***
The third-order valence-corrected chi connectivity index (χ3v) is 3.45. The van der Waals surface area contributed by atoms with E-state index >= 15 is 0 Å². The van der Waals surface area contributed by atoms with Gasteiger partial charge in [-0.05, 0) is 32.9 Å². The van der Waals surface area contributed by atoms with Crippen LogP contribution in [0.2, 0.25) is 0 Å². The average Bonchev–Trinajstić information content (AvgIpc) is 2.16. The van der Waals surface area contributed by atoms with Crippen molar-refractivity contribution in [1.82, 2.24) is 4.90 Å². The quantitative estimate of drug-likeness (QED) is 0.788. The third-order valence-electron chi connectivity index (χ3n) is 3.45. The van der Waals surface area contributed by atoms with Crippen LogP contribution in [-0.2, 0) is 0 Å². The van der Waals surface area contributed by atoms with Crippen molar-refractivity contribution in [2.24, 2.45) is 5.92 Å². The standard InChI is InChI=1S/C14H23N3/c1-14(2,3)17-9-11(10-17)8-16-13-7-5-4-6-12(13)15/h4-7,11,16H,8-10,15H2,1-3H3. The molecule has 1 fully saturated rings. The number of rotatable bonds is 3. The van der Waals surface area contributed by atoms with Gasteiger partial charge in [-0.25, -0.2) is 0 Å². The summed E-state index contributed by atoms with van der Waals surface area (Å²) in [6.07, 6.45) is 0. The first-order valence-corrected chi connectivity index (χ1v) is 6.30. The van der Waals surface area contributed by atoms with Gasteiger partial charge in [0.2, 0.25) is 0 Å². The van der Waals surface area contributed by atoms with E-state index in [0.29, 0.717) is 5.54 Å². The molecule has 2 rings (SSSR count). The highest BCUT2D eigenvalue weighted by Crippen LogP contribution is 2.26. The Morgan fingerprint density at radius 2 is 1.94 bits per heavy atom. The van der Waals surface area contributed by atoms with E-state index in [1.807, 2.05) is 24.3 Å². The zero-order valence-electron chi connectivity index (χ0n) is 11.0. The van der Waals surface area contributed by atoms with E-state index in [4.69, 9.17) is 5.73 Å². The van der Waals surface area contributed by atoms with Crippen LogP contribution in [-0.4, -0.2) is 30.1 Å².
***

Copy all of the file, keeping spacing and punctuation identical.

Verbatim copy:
The third-order valence-corrected chi connectivity index (χ3v) is 3.45. The van der Waals surface area contributed by atoms with E-state index >= 15 is 0 Å². The van der Waals surface area contributed by atoms with Gasteiger partial charge in [-0.05, 0) is 32.9 Å². The van der Waals surface area contributed by atoms with Crippen LogP contribution in [0.2, 0.25) is 0 Å². The average Bonchev–Trinajstić information content (AvgIpc) is 2.16. The van der Waals surface area contributed by atoms with Crippen molar-refractivity contribution in [1.82, 2.24) is 4.90 Å². The quantitative estimate of drug-likeness (QED) is 0.788. The third-order valence-electron chi connectivity index (χ3n) is 3.45. The van der Waals surface area contributed by atoms with Crippen LogP contribution in [-0.2, 0) is 0 Å². The van der Waals surface area contributed by atoms with Crippen molar-refractivity contribution in [2.24, 2.45) is 5.92 Å². The standard InChI is InChI=1S/C14H23N3/c1-14(2,3)17-9-11(10-17)8-16-13-7-5-4-6-12(13)15/h4-7,11,16H,8-10,15H2,1-3H3. The molecule has 1 fully saturated rings. The number of rotatable bonds is 3. The van der Waals surface area contributed by atoms with Gasteiger partial charge in [-0.25, -0.2) is 0 Å². The summed E-state index contributed by atoms with van der Waals surface area (Å²) in [6.07, 6.45) is 0. The first-order valence-corrected chi connectivity index (χ1v) is 6.30. The van der Waals surface area contributed by atoms with Gasteiger partial charge in [0.2, 0.25) is 0 Å². The van der Waals surface area contributed by atoms with E-state index in [0.29, 0.717) is 5.54 Å². The molecule has 2 rings (SSSR count). The highest BCUT2D eigenvalue weighted by Crippen LogP contribution is 2.26. The Morgan fingerprint density at radius 2 is 1.94 bits per heavy atom. The van der Waals surface area contributed by atoms with E-state index in [1.807, 2.05) is 24.3 Å². The zero-order valence-electron chi connectivity index (χ0n) is 11.0. The van der Waals surface area contributed by atoms with E-state index in [4.69, 9.17) is 5.73 Å². The van der Waals surface area contributed by atoms with Crippen LogP contribution in [-0.4, -0.2) is 30.1 Å².